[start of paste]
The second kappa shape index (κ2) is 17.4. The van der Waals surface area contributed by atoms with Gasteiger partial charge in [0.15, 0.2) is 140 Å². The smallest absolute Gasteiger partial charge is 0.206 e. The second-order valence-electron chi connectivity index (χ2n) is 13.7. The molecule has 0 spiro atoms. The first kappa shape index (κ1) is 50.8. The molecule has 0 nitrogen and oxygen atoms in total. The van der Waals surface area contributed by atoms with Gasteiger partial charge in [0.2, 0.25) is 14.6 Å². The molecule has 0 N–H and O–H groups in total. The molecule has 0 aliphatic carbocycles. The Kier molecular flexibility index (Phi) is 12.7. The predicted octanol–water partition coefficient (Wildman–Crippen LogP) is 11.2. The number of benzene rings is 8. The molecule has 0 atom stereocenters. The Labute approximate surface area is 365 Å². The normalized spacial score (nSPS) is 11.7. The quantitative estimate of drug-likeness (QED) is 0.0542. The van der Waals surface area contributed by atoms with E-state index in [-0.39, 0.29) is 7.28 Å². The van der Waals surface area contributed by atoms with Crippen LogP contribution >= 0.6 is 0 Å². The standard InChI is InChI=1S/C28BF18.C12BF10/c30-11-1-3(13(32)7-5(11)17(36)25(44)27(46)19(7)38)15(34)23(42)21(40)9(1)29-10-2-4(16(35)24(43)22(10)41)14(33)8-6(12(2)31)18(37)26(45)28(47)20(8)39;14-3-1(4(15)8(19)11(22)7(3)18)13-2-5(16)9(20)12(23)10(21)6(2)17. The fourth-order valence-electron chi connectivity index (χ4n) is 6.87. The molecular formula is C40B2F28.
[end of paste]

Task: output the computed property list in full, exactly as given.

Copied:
The second kappa shape index (κ2) is 17.4. The van der Waals surface area contributed by atoms with Gasteiger partial charge in [0.15, 0.2) is 140 Å². The smallest absolute Gasteiger partial charge is 0.206 e. The second-order valence-electron chi connectivity index (χ2n) is 13.7. The molecule has 0 spiro atoms. The first kappa shape index (κ1) is 50.8. The molecule has 0 nitrogen and oxygen atoms in total. The van der Waals surface area contributed by atoms with Gasteiger partial charge in [0.2, 0.25) is 14.6 Å². The molecule has 0 N–H and O–H groups in total. The molecule has 0 aliphatic carbocycles. The Kier molecular flexibility index (Phi) is 12.7. The predicted octanol–water partition coefficient (Wildman–Crippen LogP) is 11.2. The number of benzene rings is 8. The molecule has 0 atom stereocenters. The Labute approximate surface area is 365 Å². The normalized spacial score (nSPS) is 11.7. The quantitative estimate of drug-likeness (QED) is 0.0542. The van der Waals surface area contributed by atoms with E-state index in [-0.39, 0.29) is 7.28 Å². The van der Waals surface area contributed by atoms with Crippen LogP contribution >= 0.6 is 0 Å². The standard InChI is InChI=1S/C28BF18.C12BF10/c30-11-1-3(13(32)7-5(11)17(36)25(44)27(46)19(7)38)15(34)23(42)21(40)9(1)29-10-2-4(16(35)24(43)22(10)41)14(33)8-6(12(2)31)18(37)26(45)28(47)20(8)39;14-3-1(4(15)8(19)11(22)7(3)18)13-2-5(16)9(20)12(23)10(21)6(2)17. The fourth-order valence-electron chi connectivity index (χ4n) is 6.87. The molecular formula is C40B2F28.